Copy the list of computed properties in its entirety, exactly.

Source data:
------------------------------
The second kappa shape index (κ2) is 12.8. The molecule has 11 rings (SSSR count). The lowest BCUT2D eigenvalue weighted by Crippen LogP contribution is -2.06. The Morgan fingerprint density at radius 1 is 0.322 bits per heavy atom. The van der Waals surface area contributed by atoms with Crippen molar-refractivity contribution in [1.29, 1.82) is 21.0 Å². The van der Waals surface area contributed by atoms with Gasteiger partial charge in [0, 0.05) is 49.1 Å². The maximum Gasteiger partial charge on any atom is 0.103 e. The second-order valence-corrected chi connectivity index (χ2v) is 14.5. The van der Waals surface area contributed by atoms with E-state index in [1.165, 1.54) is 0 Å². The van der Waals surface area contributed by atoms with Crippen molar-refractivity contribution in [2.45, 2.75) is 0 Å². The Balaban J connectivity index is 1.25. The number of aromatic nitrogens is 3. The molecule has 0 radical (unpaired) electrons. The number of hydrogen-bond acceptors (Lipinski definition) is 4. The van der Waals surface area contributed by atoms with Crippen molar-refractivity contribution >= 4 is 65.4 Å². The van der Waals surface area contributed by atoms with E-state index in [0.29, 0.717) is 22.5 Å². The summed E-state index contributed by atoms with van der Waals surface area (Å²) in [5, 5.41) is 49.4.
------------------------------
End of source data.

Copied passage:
The second kappa shape index (κ2) is 12.8. The molecule has 11 rings (SSSR count). The lowest BCUT2D eigenvalue weighted by Crippen LogP contribution is -2.06. The Morgan fingerprint density at radius 1 is 0.322 bits per heavy atom. The van der Waals surface area contributed by atoms with Crippen molar-refractivity contribution in [1.29, 1.82) is 21.0 Å². The van der Waals surface area contributed by atoms with Gasteiger partial charge in [0, 0.05) is 49.1 Å². The maximum Gasteiger partial charge on any atom is 0.103 e. The second-order valence-corrected chi connectivity index (χ2v) is 14.5. The van der Waals surface area contributed by atoms with E-state index in [1.165, 1.54) is 0 Å². The van der Waals surface area contributed by atoms with Crippen molar-refractivity contribution in [2.45, 2.75) is 0 Å². The Balaban J connectivity index is 1.25. The number of aromatic nitrogens is 3. The molecule has 0 radical (unpaired) electrons. The number of hydrogen-bond acceptors (Lipinski definition) is 4. The van der Waals surface area contributed by atoms with Crippen molar-refractivity contribution >= 4 is 65.4 Å². The van der Waals surface area contributed by atoms with E-state index in [0.29, 0.717) is 22.5 Å². The summed E-state index contributed by atoms with van der Waals surface area (Å²) in [5, 5.41) is 49.4.